PUTPUT is the Swiss and Danish artist duo of Stefan Friedli and Ulrik Martin Larsen. Though they primarily work in photography, their medium seems secondary—it’s merely the most effective form for documenting their work. The duo re-imagines objects and captures eccentric still-life setups, photographs, and object re-imaginings that open up an entire world of potential visual and sculptural combinations.
The objects they create range from Fitting (2013), a series of chairs made from combined materials and objects (such as a chair with a house plant as a leg), to a series titled Objective Ambition (2012), which captures the shadowy ambitions and projections of unaltered ready-made objects. Their first book, self-published in an edition of 250, is titled Tribute to the Salami (2012).
The duo identifies its work as “operating at the intersection where conceptual photography, styling, art, and design meet.” These juxtapositions, or aptly described meetings, raise interesting queries that their work seems to purposefully evade yet seems on the verge of answering: what is more important, the object(s) or the depiction of those object(s), i.e., the language itself or the communication of that language? Additionally, are the two effectively separable? These questions exemplify the key tensions in PUTPUT’s body of work. Furthermore, the duo’s work confounds and complicates both the ideas and expectations of collectors and an art market poised to commodify any object or medium.
In thinking about PUTPUT’s work, a number of art historical references emerge, but none more so than a kinship with Claes Oldenburg. In 1961 the Swedish-born and American-raised Oldenburg began working at what he called The Store. Now famous for monumental public sculptures, Oldenburg first made and sold small objects made from resin, paint, and papier-mâché—inedible food, unwearable clothing, and other commonplace yet unusable commodities at The Store. PUTPUT seems to pick up, in part, where Oldenburg left off with The Store by creating what could be objects in—and photographic advertisements for—his operation. The works that exemplify this overlap most clearly are Oldenburg’s sculpture Soft Fur Good Humors (1963) and PUTPUT’s photographic series Popsicles (2012). Both works depict popsicles re-created with common objects and materials—leopard-print fabric for one and brightly colored sponges for the other. While both Oldenburg’s and PUTPUT’s work specifically deals with a kind of market commodity evasion and critique, it is PUTPUT’s penchant for humor coupled with critique that reminds one most of Oldenburg.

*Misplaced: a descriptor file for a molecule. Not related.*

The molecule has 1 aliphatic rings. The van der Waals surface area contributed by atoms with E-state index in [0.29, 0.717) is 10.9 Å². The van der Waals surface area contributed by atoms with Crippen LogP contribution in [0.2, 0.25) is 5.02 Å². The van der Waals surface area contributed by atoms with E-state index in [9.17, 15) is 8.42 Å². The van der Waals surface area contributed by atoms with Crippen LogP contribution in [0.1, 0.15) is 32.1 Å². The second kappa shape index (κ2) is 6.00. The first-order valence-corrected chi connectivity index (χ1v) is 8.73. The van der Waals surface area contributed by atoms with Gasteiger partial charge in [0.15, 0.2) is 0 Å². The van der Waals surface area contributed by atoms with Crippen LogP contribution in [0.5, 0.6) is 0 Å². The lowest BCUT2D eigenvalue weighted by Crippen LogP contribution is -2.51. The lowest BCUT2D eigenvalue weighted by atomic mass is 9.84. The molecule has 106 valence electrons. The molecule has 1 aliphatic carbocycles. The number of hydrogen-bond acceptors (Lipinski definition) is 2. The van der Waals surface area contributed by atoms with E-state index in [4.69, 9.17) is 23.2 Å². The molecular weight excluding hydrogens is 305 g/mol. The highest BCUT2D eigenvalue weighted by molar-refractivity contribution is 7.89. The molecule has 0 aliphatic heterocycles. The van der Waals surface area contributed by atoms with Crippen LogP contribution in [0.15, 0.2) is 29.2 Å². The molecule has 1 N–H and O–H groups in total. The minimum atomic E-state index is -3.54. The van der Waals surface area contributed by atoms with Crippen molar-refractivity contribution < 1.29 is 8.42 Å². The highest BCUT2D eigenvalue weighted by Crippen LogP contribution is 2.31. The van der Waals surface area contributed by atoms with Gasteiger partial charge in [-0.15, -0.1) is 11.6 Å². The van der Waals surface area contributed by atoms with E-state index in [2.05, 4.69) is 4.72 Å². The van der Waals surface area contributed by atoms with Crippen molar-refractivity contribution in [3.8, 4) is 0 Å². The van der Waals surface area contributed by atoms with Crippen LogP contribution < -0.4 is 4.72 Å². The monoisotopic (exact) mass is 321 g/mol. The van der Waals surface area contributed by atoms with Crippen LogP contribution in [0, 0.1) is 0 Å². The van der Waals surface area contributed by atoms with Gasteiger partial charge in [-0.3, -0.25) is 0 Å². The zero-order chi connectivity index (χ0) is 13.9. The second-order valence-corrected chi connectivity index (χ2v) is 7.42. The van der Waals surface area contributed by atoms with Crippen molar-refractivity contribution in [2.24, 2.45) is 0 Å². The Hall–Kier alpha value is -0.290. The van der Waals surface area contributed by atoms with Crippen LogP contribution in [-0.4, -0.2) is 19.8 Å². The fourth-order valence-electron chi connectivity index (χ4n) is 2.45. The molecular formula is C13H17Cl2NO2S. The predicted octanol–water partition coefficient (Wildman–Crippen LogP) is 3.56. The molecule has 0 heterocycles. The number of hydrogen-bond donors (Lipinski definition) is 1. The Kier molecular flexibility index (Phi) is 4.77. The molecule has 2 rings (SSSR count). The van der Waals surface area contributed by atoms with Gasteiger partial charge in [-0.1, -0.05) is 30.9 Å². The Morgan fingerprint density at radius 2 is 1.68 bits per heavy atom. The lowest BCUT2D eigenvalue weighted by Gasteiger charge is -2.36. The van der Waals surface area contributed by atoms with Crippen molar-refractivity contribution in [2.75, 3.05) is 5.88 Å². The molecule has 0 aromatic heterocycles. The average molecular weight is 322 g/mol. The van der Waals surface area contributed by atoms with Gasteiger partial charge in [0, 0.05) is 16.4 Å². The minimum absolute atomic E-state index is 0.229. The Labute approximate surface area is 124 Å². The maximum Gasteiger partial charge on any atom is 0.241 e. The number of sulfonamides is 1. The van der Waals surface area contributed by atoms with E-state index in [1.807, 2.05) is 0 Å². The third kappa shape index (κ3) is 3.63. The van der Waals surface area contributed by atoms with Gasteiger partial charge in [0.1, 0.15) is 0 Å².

This Northern European duo seems to be constantly rethinking not only its approach but also its surroundings. Two series that particularly exemplify its interest in remaking its surroundings are Inflorescence (2012) and A New Necessity (2012). In Inflorescence (2012) indoor plants are collaged with functional household objects—for example, a lavender loofah and two rainbow dusters—that stand in for the plants’ flowers. A New Necessity (2012) alters the functionality, or non-functionality, of foods, appliances, and tools: a cucumber becomes a candle, and the water from a hand-held-shower wand is replaced with strings of robin’s-egg-blue yarn. But, in the end, it is the photographs of these transformations that become the artworks. This flattening underscores the importance of everything else in the photograph—the backdrops, the posture of the hands that hold those objects, the lights and shadows—adding a necessary texture to these works.
In Objective Ambition (2012), PUTPUT’s work takes on a markedly different and profoundly human quality. The work is a series of sculptures. Each sculpture is one object standing on a bright white sheet of paper casting—or more appropriately, projecting—a shadow that resembles yet deviates from the object’s actual shadow. For example, in Objective Ambition #1 a bulbous rounded cactus casts a shadow of the common vertical pitchfork-shaped cactus, as though it yearns for a shape unlike its own. The duo notes this of Objective Ambition: “In pure disregard of functionality or decorative aspects we often associate objects with certain feelings, memories, situations, occasions, or people. The Objective Ambition installation examines the symbolic projected feelings of objects; can objects have ambitions, dreams, and opinions?” Ostensibly, PUTPUT has created something of a Jungian shadow-side for inanimate objects, exploring the potentially shadowy depth of character in these things. It is this body of work that brings PUTPUT’s goals full circle, as the duo struggles time and again with the intricate and at times nefarious interplay of photography, sculpture, design, and anthropomorphism, and does so all with a decidedly and consistent Pop art aesthetic.
PUTPUT is an interdisciplinary Swiss/Danish artist duo established in 2011 that is currently based in Copenhagen, Denmark. Its projects are based in contemporary art photography, sculpture, and limited-edition publications. Its work has been shown in London, Stockholm, Copenhagen, Milan, and Denmark. The group has also been featured in a series of printed and online magazines and blogs including AINT-BAD Magazine, Trendhunter, Beautiful/Decay, Present & Correction, and Viewpoint.